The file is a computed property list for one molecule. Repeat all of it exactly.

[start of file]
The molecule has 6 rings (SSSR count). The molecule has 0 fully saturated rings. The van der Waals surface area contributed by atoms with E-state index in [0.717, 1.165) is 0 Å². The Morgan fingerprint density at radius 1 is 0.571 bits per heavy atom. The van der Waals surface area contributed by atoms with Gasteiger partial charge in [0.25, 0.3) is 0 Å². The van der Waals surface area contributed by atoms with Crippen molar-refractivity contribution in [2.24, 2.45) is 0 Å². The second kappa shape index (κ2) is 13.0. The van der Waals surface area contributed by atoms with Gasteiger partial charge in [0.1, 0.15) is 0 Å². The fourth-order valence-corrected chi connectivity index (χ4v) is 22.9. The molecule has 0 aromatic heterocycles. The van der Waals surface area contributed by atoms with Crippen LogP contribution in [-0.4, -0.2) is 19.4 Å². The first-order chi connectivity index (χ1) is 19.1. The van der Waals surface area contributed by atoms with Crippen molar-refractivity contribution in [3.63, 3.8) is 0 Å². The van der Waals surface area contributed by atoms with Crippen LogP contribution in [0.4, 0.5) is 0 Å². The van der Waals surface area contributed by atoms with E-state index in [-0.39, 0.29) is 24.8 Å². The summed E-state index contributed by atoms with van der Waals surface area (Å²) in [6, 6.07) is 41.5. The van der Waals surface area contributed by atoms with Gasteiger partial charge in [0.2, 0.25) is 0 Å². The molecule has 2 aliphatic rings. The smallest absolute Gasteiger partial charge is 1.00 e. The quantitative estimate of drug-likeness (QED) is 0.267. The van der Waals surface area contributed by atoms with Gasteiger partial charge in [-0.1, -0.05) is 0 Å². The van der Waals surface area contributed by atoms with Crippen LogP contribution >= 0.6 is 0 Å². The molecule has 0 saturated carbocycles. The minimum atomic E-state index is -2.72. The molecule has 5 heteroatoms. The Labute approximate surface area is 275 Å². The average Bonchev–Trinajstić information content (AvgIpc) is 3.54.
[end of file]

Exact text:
The molecule has 6 rings (SSSR count). The molecule has 0 fully saturated rings. The van der Waals surface area contributed by atoms with E-state index in [0.717, 1.165) is 0 Å². The Morgan fingerprint density at radius 1 is 0.571 bits per heavy atom. The van der Waals surface area contributed by atoms with Gasteiger partial charge in [0.25, 0.3) is 0 Å². The van der Waals surface area contributed by atoms with Crippen molar-refractivity contribution in [2.24, 2.45) is 0 Å². The second kappa shape index (κ2) is 13.0. The van der Waals surface area contributed by atoms with Gasteiger partial charge in [0.1, 0.15) is 0 Å². The fourth-order valence-corrected chi connectivity index (χ4v) is 22.9. The molecule has 0 aromatic heterocycles. The van der Waals surface area contributed by atoms with Crippen LogP contribution in [-0.4, -0.2) is 19.4 Å². The first-order chi connectivity index (χ1) is 19.1. The van der Waals surface area contributed by atoms with Crippen molar-refractivity contribution in [3.63, 3.8) is 0 Å². The van der Waals surface area contributed by atoms with Crippen LogP contribution in [0.4, 0.5) is 0 Å². The van der Waals surface area contributed by atoms with E-state index in [-0.39, 0.29) is 24.8 Å². The summed E-state index contributed by atoms with van der Waals surface area (Å²) in [6, 6.07) is 41.5. The van der Waals surface area contributed by atoms with Gasteiger partial charge in [0.2, 0.25) is 0 Å². The molecule has 2 aliphatic rings. The smallest absolute Gasteiger partial charge is 1.00 e. The quantitative estimate of drug-likeness (QED) is 0.267. The van der Waals surface area contributed by atoms with Gasteiger partial charge in [-0.1, -0.05) is 0 Å². The van der Waals surface area contributed by atoms with Crippen LogP contribution >= 0.6 is 0 Å². The molecule has 0 saturated carbocycles. The minimum atomic E-state index is -2.72. The molecule has 5 heteroatoms. The Labute approximate surface area is 275 Å². The average Bonchev–Trinajstić information content (AvgIpc) is 3.54.